Author : John E. Charalambakis
Date : March 2, 2017
A year ago equity and commodity markets were in a panic mode. Chinese tremors, fears of deflation, oil prices below $30 a barrel, declining commodity prices (such as copper), and corporate earnings recession had infused fear in the markets. Now, a year later we found ourselves overconfident to the tune of proclaiming that the unleashing of the animal spirits is a reality. Traditionally such an expression is tied to the period when gains in production, employment, incomes, profits, and productivity lead to an era of spending and innovation that not only changes page but a whole new chapter is drafted in economic and political history.
While we have stated before that for the short term (trading strategy) we also believe that the equity markets have more room to grow, we also want to reiterate that for the long term (investment strategy) caution is needed given that the fundamental issues have not been addressed. I think that there is little doubt that the spill-over effects of the extraordinary accommodative monetary policy around the world since 2008, have been having positive effects on main street nowadays (and not just on Wall Street), which coincides with rising incomes, spending, confidence, and investors’ sentiment.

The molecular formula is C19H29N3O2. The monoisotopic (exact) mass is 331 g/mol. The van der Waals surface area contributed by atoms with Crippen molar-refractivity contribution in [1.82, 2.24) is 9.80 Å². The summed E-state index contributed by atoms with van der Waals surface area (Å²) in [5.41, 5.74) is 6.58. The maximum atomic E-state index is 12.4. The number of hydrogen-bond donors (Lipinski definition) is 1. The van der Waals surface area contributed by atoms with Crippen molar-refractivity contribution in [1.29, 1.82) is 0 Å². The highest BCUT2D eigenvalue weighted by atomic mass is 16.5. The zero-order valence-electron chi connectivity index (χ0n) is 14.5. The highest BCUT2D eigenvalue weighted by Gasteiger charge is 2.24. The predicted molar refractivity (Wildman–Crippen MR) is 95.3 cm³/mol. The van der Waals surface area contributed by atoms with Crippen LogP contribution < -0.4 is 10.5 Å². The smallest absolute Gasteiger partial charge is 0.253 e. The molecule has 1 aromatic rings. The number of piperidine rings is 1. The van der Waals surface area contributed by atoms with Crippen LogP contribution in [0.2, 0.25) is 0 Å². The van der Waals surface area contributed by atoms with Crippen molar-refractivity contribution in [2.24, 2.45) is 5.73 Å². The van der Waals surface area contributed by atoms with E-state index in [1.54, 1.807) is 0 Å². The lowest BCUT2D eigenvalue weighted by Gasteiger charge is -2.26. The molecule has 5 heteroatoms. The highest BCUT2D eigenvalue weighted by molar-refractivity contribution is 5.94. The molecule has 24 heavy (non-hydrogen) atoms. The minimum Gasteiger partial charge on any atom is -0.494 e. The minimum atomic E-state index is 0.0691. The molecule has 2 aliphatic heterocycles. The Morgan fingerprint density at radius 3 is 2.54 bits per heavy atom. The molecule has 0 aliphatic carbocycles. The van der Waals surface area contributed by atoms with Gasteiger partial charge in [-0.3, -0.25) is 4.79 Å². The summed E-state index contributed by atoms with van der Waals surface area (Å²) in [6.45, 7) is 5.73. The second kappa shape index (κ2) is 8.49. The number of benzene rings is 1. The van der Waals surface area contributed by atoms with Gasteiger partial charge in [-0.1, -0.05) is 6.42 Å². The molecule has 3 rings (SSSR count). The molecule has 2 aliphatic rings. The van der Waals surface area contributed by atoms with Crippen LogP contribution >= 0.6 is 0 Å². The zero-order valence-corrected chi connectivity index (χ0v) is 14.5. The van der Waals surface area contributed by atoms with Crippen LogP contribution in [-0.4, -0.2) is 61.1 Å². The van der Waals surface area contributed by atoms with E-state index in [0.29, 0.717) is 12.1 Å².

However, the caution that we are calling about deals with the fundamental issue of what the Bank of International Settlements (BIS) calls the “Doom Loop”. The latter refers to the fact that financial and sovereign risks are mutually reinforcing and intertwined. The two-way feedback loop signifies significant contagion between them. This is due to three main factors:
First, the co-dependence and co-movement between sovereign and credit default swap (CDS) spreads makes the whole enterprise of financial stability an issue that is removed from market forces and is rather at the hands of central authorities (governments and central banks). We all know that when our confidence and reliance depends too much on central planning, the risks could be too big to absorb and contain.
Second, fiscally weak states (due to high debts and unfunded liabilities) are associated with financially weak banks (just look at the EU case which is a textbook case). Similarly, weak banks (as measured by market to book ratios), are associated with states that have high debts and unfunded liabilities. The risks are much more elevated when the financial sector in a fiscally weak economy is disproportionally large.
Third, if the balance sheets of the banks contain a lot of sovereign debt, then the risk is much greater for instability, inability to grow, and the possibility of a prolonged stagnation or even worse for a crisis that can be caused by a shock.
The graph below (taken from BIS annual report), illustrates the above three points.
The graph shows in a vivid way that as the financial crisis of 2008 was unfolding, CDS spreads rose dramatically, to be followed by rising sovereign risk spreads when the bailouts and government guarantees took place.
Our word of caution for the investment strategy is due to the fact that the main issues that caused the 2008 crisis have not been eclipsed or addressed (at least in the great majority of cases) and therefore, while we ride the upswing we also want our readers to keep that in mind and make some preparations for a potential downturn because the central authorities too face limitations in the feeding of the animal spirits.